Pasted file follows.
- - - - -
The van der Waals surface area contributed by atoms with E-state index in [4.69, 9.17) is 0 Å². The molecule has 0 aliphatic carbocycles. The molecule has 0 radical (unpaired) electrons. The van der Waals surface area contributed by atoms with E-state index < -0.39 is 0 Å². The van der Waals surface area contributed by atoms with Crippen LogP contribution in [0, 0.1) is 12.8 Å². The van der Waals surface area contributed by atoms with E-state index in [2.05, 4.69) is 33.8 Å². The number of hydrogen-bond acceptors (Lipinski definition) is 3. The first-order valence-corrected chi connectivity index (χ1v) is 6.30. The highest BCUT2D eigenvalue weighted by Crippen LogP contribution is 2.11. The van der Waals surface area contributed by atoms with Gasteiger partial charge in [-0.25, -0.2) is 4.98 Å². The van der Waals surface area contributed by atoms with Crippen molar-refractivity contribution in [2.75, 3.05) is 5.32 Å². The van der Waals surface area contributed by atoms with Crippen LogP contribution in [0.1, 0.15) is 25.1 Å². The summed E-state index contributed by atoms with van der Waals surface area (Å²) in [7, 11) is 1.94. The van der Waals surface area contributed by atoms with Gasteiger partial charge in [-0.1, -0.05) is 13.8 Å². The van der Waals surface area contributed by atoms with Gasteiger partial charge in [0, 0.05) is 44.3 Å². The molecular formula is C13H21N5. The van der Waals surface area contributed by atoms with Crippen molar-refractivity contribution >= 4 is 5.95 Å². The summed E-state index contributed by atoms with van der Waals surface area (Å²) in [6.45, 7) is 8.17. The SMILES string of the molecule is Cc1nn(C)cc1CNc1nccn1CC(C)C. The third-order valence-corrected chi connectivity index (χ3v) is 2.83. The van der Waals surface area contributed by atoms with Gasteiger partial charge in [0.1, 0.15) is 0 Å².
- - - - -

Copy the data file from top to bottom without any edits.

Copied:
The van der Waals surface area contributed by atoms with E-state index in [4.69, 9.17) is 0 Å². The molecule has 0 aliphatic carbocycles. The molecule has 0 radical (unpaired) electrons. The van der Waals surface area contributed by atoms with E-state index < -0.39 is 0 Å². The van der Waals surface area contributed by atoms with Crippen LogP contribution in [0, 0.1) is 12.8 Å². The van der Waals surface area contributed by atoms with E-state index in [2.05, 4.69) is 33.8 Å². The number of hydrogen-bond acceptors (Lipinski definition) is 3. The first-order valence-corrected chi connectivity index (χ1v) is 6.30. The highest BCUT2D eigenvalue weighted by Crippen LogP contribution is 2.11. The van der Waals surface area contributed by atoms with Gasteiger partial charge in [-0.25, -0.2) is 4.98 Å². The van der Waals surface area contributed by atoms with Crippen molar-refractivity contribution in [2.75, 3.05) is 5.32 Å². The van der Waals surface area contributed by atoms with Crippen LogP contribution in [0.1, 0.15) is 25.1 Å². The summed E-state index contributed by atoms with van der Waals surface area (Å²) in [7, 11) is 1.94. The van der Waals surface area contributed by atoms with Gasteiger partial charge in [-0.1, -0.05) is 13.8 Å². The van der Waals surface area contributed by atoms with Gasteiger partial charge in [0, 0.05) is 44.3 Å². The molecular formula is C13H21N5. The van der Waals surface area contributed by atoms with Crippen molar-refractivity contribution >= 4 is 5.95 Å². The summed E-state index contributed by atoms with van der Waals surface area (Å²) in [6.45, 7) is 8.17. The SMILES string of the molecule is Cc1nn(C)cc1CNc1nccn1CC(C)C. The third-order valence-corrected chi connectivity index (χ3v) is 2.83. The van der Waals surface area contributed by atoms with Gasteiger partial charge in [0.1, 0.15) is 0 Å².